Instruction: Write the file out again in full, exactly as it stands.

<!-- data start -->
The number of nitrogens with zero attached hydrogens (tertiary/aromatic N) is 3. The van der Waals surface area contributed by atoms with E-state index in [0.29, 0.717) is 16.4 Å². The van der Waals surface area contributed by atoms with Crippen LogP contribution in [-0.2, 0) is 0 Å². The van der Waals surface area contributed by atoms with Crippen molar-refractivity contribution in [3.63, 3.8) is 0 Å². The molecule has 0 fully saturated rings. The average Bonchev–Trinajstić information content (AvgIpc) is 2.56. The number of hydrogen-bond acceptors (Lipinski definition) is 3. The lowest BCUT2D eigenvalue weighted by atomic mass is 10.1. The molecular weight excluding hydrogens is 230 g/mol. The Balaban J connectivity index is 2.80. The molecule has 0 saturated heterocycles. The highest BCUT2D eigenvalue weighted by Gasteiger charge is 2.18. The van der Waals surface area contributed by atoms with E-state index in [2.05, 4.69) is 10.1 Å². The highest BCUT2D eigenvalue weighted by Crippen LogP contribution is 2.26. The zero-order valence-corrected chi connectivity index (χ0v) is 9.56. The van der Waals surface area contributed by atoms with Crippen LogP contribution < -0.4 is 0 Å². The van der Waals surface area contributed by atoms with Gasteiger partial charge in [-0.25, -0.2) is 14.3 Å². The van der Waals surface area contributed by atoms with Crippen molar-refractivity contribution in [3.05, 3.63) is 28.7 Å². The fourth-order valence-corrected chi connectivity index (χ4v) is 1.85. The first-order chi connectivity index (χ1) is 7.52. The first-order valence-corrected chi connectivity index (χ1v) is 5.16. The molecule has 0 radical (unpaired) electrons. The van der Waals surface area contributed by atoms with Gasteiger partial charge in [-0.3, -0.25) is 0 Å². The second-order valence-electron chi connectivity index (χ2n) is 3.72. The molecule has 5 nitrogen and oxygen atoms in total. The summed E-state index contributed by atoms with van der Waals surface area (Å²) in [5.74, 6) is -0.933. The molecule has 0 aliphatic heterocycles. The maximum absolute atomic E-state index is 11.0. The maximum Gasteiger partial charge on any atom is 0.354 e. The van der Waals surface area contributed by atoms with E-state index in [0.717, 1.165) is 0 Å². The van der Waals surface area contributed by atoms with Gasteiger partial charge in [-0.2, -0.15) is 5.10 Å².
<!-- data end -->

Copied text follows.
The number of nitrogens with zero attached hydrogens (tertiary/aromatic N) is 3. The van der Waals surface area contributed by atoms with E-state index in [0.29, 0.717) is 16.4 Å². The van der Waals surface area contributed by atoms with Crippen LogP contribution in [-0.2, 0) is 0 Å². The van der Waals surface area contributed by atoms with Crippen molar-refractivity contribution in [3.63, 3.8) is 0 Å². The molecule has 0 fully saturated rings. The average Bonchev–Trinajstić information content (AvgIpc) is 2.56. The number of hydrogen-bond acceptors (Lipinski definition) is 3. The lowest BCUT2D eigenvalue weighted by atomic mass is 10.1. The molecular weight excluding hydrogens is 230 g/mol. The Balaban J connectivity index is 2.80. The molecule has 0 saturated heterocycles. The highest BCUT2D eigenvalue weighted by Gasteiger charge is 2.18. The van der Waals surface area contributed by atoms with E-state index in [2.05, 4.69) is 10.1 Å². The highest BCUT2D eigenvalue weighted by Crippen LogP contribution is 2.26. The zero-order valence-corrected chi connectivity index (χ0v) is 9.56. The van der Waals surface area contributed by atoms with Crippen LogP contribution < -0.4 is 0 Å². The van der Waals surface area contributed by atoms with Gasteiger partial charge in [-0.25, -0.2) is 14.3 Å². The van der Waals surface area contributed by atoms with Crippen molar-refractivity contribution in [3.05, 3.63) is 28.7 Å². The fourth-order valence-corrected chi connectivity index (χ4v) is 1.85. The first-order chi connectivity index (χ1) is 7.52. The first-order valence-corrected chi connectivity index (χ1v) is 5.16. The molecule has 0 radical (unpaired) electrons. The van der Waals surface area contributed by atoms with Gasteiger partial charge in [-0.3, -0.25) is 0 Å². The second-order valence-electron chi connectivity index (χ2n) is 3.72. The molecule has 5 nitrogen and oxygen atoms in total. The summed E-state index contributed by atoms with van der Waals surface area (Å²) in [5.74, 6) is -0.933. The molecule has 0 aliphatic heterocycles. The maximum absolute atomic E-state index is 11.0. The maximum Gasteiger partial charge on any atom is 0.354 e. The van der Waals surface area contributed by atoms with E-state index in [0.717, 1.165) is 0 Å². The van der Waals surface area contributed by atoms with Gasteiger partial charge in [-0.2, -0.15) is 5.10 Å².